The people I knew from my shul returned with the distraught widow, and the graveside service began. Rabbi Harlig began speaking about the deceased and then the traditions of Jewish burial for the benefit of the college personnel in attendance. He then spoke about the Jewish soul and I learned some things as well. We all looked on as the yeshiva students began to shovel earth over the casket. As the perspiration flowed down their faces, I stepped in and took over for one of them. When we were done, Rabbi Harlig asked my name and where I was from. As I traced back all the places I had lived from the East to West Coast, the rabbi was shocked to learn that I lived my early years of life in Crown Heights. He said we were practically neighbors. He was also very familiar with the "Empire Shteibel," just across the street from our apartment that my Orthodox Zeyde (grandfather), of blessed memory, had prayed in more than 50 years ago.
Rabbi Harlig then asked about the family I had on the West Coast. When I told him it was just me and my three sons, he replied, "And now you have us!" I asked who he meant by us. He replied, "Me and my family!" I was naturally a bit skeptical at first hearing this. How could this man I just met minutes ago make the claim that he, his wife and eight children had all of a sudden become my family? I had not even met them yet to find out if they liked me or me them. Little did I know that the Rabbi was not restricting this claim to his immediate family, but he was including all his siblings and parents, as well.
I accepted the invitation to come for Friday night dinner at his home. I tried to prepare my 8-year-old twins, Zach adn Alex, for what they were about to experience based on my internet research on Chabad, which I only previously knew by the name Lubavitch. My boys asked if the rabbi's children were normal kids. I told them they would have to wait and decide for themselves. We stayed late after dinner that Friday night, as we enjoyed the Lubavitch hospitality. My children played with the rabbi's children well beyond their normal bedtimes developing lasting friendships.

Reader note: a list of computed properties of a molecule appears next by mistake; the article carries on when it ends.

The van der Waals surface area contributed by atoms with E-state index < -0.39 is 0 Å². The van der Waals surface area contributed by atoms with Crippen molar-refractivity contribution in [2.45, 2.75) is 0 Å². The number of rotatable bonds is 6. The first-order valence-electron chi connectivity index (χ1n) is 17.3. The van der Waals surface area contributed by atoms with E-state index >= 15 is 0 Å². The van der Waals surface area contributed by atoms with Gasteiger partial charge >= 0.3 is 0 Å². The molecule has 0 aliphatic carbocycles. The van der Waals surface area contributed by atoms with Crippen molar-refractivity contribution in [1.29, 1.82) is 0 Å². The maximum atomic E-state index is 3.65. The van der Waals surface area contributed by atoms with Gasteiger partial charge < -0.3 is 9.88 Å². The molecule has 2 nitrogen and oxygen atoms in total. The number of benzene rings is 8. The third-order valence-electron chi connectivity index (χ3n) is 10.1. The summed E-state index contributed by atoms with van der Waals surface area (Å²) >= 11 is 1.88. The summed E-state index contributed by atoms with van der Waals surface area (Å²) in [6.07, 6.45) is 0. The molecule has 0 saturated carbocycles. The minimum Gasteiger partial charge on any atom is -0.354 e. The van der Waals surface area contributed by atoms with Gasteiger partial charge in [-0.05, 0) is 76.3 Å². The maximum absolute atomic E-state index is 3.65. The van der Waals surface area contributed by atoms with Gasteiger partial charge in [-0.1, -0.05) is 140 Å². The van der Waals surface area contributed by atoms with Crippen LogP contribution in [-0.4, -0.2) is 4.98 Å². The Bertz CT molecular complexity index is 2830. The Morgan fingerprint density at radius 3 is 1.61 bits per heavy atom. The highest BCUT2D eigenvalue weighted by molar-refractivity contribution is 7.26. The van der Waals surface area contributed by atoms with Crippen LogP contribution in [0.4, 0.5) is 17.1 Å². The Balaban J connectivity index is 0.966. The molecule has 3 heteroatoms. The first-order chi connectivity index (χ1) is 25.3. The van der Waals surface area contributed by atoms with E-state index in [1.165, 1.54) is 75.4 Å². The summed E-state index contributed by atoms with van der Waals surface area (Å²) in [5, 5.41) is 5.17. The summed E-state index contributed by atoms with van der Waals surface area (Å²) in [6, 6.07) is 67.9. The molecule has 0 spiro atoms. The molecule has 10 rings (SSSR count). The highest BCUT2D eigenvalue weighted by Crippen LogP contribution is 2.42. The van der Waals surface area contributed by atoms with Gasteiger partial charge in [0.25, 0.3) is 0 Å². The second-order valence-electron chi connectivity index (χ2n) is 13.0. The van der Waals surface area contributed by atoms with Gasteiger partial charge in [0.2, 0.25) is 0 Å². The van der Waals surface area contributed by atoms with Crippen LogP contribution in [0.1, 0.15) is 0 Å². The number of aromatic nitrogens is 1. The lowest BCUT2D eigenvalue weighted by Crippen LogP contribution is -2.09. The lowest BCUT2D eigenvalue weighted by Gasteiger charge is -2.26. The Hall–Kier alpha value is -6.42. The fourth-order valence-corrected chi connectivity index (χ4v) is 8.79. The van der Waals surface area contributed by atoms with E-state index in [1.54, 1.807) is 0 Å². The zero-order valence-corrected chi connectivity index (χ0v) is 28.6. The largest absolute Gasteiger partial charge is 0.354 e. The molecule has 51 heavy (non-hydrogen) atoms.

On the drive home, my twins asked when we would see those kids again. When I told them we would be going back for Shabbat services the next morning, I received an excited "Yes!" from the back of the car. I asked them if they thought the rabbi's children were normal. To which one of them answered, "Oh yeah, they're normal. But while playing basketball with them, every time their fringes bounced in front of my face, I would think about G-d." I replied, "Good, cause that's what they're for!"
We spent three consecutive days with our new friends, and were made to feel very much like family. Since that first Shabbat meal together, my sons and I have continued to attain a deeper understanding of our Torah and our purpose in this world.
Reprinted from the N'Shei Chabad Newsletter
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Teves, 5718